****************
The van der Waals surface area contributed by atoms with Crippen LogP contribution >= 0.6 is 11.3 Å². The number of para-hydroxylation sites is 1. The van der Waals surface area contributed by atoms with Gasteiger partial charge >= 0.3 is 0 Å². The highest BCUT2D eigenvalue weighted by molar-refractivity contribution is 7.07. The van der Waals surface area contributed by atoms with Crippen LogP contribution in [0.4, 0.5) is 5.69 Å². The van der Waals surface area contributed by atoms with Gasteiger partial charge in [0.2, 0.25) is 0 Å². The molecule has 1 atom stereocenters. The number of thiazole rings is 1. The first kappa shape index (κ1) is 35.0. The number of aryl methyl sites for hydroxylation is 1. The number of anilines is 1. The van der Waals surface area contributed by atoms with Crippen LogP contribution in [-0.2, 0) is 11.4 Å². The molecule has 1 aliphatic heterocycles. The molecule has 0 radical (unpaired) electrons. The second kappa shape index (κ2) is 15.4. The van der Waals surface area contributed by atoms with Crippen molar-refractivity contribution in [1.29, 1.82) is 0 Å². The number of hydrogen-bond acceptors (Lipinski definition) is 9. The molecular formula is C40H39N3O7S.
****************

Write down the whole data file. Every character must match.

The van der Waals surface area contributed by atoms with Crippen LogP contribution >= 0.6 is 11.3 Å². The number of para-hydroxylation sites is 1. The van der Waals surface area contributed by atoms with Gasteiger partial charge >= 0.3 is 0 Å². The highest BCUT2D eigenvalue weighted by molar-refractivity contribution is 7.07. The van der Waals surface area contributed by atoms with Crippen LogP contribution in [0.4, 0.5) is 5.69 Å². The van der Waals surface area contributed by atoms with Gasteiger partial charge in [0.2, 0.25) is 0 Å². The molecule has 1 atom stereocenters. The number of thiazole rings is 1. The first kappa shape index (κ1) is 35.0. The number of aryl methyl sites for hydroxylation is 1. The number of anilines is 1. The van der Waals surface area contributed by atoms with Crippen LogP contribution in [-0.2, 0) is 11.4 Å². The molecule has 1 aliphatic heterocycles. The molecule has 0 radical (unpaired) electrons. The second kappa shape index (κ2) is 15.4. The van der Waals surface area contributed by atoms with Crippen molar-refractivity contribution in [1.29, 1.82) is 0 Å². The number of hydrogen-bond acceptors (Lipinski definition) is 9. The molecular formula is C40H39N3O7S.